SENTENCE PATTERNS

SP 1: Independent Clause (IC)  SP 2: Adjective(s), IC.  SP 3: Adverb + adverb, IC.
SP 4: Prepositional phrase, IC SP 5:Present participial phrase,IC. SP 6:Past participial phrase,IC
SP 7: Appositive Phrase, IC. SP 8: IC + IC. SP 9: IC,conj. adv, IC.
SP 10: 
Adj+adj, IC, conj  adv, IC.
SP 11:IC + DC (adj clause) SP 12: Using Whom
SP 13:Using Who’s and Whose SP 14: Writing Dialogue SP 15:Similes & Metaphors
SP 16:Using Colons to List SP 17: Adverb Clauses SP 18: Parallel Structure
SP-19: Using Possessives    

SENTENCE PATTERN 1:  Independent Clause (IC.)

Examples:
            The grizzly devoured the salmon.
   
         The bear plunked down.

Examples:
            The weak, hungry grizzly greedily devoured the salmon.
   
         The weary bear lazily plunked down for a nap.  

SENTENCE PATTERN 2:  Adjective(s), Independent Clause (Adj, IC.)

SENTENCE PATTERN 3:  Adverb + adverb, Independent Clause (Adv, IC.)

Examples:

Hungrily and greedily, the grizzly devoured the salmon. 

(How did the grizzly devour?)

Suddenly but quietly, the bear plunked down for a nap. 

(When and how did the bear plunk?)

Up and down, the salmon battled the frigid water.

(Where did the salmon plunge?)

SENTENCE PATTERN 4:  Prepositional phrase, Independent Clause (Pp, IC.)

Ř     This pattern begins with a prepositional phrase, followed by an independent clause.

Ř     Prepositions begin a phrase that is followed by an object (noun or pronoun).

Examples:  under, before, after, for, to, from, in, out, beneath, at, despite

Ř     A prepositional phrase contains a preposition and the object of the preposition.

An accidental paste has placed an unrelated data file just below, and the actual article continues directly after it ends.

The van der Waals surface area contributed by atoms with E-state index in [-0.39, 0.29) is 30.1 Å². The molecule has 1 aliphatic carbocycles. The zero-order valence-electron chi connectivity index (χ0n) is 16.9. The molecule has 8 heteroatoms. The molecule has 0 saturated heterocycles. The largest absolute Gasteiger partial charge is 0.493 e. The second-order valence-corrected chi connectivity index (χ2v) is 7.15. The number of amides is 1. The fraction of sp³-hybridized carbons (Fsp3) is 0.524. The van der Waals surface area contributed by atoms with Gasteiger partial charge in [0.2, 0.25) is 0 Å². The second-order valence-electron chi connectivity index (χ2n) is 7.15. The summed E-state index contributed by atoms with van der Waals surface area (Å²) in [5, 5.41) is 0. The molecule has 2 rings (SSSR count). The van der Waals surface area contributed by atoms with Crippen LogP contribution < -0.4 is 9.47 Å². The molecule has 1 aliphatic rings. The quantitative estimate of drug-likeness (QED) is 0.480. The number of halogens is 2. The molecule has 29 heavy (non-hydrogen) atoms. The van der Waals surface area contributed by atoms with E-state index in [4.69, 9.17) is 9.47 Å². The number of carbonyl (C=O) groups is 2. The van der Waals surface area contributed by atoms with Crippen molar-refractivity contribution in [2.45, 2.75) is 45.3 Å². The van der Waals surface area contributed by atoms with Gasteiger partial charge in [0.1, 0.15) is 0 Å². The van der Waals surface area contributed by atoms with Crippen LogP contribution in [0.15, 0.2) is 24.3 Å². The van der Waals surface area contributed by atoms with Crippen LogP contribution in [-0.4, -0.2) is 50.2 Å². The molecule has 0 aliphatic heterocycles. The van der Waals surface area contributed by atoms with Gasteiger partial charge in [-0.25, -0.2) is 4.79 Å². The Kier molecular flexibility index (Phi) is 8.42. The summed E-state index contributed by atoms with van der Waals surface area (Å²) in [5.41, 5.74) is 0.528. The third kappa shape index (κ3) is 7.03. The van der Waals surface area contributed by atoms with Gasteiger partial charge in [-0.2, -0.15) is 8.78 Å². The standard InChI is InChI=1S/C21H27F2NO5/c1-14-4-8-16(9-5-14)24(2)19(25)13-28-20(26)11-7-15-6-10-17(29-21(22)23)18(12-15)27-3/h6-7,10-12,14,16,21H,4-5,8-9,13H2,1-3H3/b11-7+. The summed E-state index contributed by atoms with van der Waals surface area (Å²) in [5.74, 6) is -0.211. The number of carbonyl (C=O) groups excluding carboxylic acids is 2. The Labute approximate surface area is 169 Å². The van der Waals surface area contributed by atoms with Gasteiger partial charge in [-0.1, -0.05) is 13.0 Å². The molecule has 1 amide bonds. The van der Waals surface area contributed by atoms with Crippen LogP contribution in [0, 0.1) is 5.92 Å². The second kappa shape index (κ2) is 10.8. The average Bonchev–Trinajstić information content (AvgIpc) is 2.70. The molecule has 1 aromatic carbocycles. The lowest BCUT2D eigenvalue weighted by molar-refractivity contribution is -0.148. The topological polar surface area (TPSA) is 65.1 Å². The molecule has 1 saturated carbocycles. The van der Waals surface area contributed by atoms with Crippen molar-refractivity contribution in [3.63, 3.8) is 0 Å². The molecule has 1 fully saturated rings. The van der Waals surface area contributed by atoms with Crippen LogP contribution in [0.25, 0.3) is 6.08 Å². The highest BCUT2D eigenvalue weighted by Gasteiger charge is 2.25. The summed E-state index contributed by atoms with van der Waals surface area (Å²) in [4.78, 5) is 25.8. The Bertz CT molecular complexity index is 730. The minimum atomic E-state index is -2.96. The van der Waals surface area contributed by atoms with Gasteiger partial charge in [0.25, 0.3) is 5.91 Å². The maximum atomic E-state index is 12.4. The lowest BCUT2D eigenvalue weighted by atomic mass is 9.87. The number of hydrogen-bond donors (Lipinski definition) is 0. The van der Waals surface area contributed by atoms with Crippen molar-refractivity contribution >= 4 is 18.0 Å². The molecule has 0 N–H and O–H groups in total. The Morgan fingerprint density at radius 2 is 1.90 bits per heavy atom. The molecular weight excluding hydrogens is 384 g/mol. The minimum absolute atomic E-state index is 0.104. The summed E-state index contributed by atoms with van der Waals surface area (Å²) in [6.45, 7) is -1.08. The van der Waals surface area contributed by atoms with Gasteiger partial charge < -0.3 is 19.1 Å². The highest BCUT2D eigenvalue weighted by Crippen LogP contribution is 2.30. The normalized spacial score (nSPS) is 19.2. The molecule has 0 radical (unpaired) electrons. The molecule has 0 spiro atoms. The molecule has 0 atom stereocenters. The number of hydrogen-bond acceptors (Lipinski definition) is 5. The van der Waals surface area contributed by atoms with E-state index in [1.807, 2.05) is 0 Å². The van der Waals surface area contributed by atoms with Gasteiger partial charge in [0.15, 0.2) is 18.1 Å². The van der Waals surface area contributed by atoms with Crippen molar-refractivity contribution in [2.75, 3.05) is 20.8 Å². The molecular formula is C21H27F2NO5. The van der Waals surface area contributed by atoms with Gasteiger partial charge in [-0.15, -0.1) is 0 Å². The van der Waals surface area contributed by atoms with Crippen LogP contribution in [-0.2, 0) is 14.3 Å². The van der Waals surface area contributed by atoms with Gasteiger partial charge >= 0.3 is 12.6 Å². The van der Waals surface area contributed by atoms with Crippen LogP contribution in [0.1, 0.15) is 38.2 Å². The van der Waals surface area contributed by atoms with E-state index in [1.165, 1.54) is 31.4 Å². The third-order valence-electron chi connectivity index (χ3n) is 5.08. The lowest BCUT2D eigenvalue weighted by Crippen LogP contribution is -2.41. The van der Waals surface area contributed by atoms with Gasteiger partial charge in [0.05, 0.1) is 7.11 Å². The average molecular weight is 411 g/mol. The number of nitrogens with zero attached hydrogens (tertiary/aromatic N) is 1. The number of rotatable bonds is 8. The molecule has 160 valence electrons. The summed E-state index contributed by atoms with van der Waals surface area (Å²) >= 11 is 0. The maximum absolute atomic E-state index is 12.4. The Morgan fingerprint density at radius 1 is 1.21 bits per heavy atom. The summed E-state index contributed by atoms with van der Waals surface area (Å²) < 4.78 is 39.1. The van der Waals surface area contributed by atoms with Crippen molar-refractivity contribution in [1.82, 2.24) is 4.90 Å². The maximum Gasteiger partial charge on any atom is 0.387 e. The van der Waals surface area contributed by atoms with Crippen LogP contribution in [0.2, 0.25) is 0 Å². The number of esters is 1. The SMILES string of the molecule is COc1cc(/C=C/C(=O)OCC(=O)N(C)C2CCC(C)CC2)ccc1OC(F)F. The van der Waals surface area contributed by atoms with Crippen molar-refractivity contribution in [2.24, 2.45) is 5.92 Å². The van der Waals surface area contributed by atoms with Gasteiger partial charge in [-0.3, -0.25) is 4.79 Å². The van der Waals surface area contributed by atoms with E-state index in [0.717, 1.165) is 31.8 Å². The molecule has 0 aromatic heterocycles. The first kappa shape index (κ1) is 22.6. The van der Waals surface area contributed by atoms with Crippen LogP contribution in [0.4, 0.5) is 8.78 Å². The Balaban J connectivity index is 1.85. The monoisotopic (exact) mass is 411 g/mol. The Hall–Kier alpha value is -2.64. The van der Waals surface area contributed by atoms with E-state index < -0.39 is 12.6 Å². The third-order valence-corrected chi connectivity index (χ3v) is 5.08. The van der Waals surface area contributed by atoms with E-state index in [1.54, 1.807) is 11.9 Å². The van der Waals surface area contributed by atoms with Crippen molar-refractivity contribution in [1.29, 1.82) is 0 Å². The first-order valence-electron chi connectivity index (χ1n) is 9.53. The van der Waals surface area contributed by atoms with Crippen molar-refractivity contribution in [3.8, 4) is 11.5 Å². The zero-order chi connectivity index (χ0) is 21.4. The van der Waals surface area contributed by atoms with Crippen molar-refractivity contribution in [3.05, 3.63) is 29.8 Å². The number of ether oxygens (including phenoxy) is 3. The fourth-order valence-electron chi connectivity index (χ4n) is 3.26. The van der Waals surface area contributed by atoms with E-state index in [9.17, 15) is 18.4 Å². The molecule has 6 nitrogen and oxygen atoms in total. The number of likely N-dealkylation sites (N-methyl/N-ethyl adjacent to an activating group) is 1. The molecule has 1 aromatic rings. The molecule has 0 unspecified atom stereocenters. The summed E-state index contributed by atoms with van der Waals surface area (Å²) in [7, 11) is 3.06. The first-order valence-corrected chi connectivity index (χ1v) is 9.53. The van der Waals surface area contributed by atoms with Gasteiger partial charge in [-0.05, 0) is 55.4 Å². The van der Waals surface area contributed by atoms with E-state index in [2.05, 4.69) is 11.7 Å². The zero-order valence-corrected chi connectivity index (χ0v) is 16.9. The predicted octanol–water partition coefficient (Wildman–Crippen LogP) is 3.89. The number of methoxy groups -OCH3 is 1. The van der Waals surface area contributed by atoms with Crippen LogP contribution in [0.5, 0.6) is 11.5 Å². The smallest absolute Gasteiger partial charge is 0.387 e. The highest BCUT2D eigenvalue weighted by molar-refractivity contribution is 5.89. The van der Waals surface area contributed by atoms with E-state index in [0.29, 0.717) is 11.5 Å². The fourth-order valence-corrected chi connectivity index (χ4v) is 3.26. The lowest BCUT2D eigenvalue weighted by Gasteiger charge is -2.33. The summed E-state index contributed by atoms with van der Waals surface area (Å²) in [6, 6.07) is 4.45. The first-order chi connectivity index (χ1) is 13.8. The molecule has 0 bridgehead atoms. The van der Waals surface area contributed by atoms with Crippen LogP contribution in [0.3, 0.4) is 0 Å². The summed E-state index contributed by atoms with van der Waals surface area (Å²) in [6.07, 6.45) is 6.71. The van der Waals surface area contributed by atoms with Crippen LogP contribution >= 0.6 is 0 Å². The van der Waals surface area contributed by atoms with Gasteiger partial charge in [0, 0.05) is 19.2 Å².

Examples:  under the bed, before school, in the closet, after the storm

Ř     Prepositional phrases describe nouns or verbs.

Examples: 

Under the bed, the cat hid from its owner. (Where did the cat hide?)

     After the storm, the sun came out, forming a rainbow. (When …?)

    With great care, the veterinarian removed the thorn from the tiger's paw.

        (How did the veterinarian remove the thorn?)

Ř     If the prepositional phrase precedes the IC, it must describe the subject or verb of the IC (not some other noun or verb in the sentence).

 

SENTENCE PATTERN 5: Present participial phrase, Independent Clause (Ppp, IC.)

Ř     This pattern begins with a present participial phrase, followed by the independent clause.

Ř     A present participial phrase begins with a present particple.

Ř     A present participle is a verb form that ends in -ing and functions as an adjective.  It describes the subject of the IC.

Examples:  running, yelling, sleeping, daring

Ř     A present participial phrase has a present participle followed by an adverb(s) or prepositional phrase.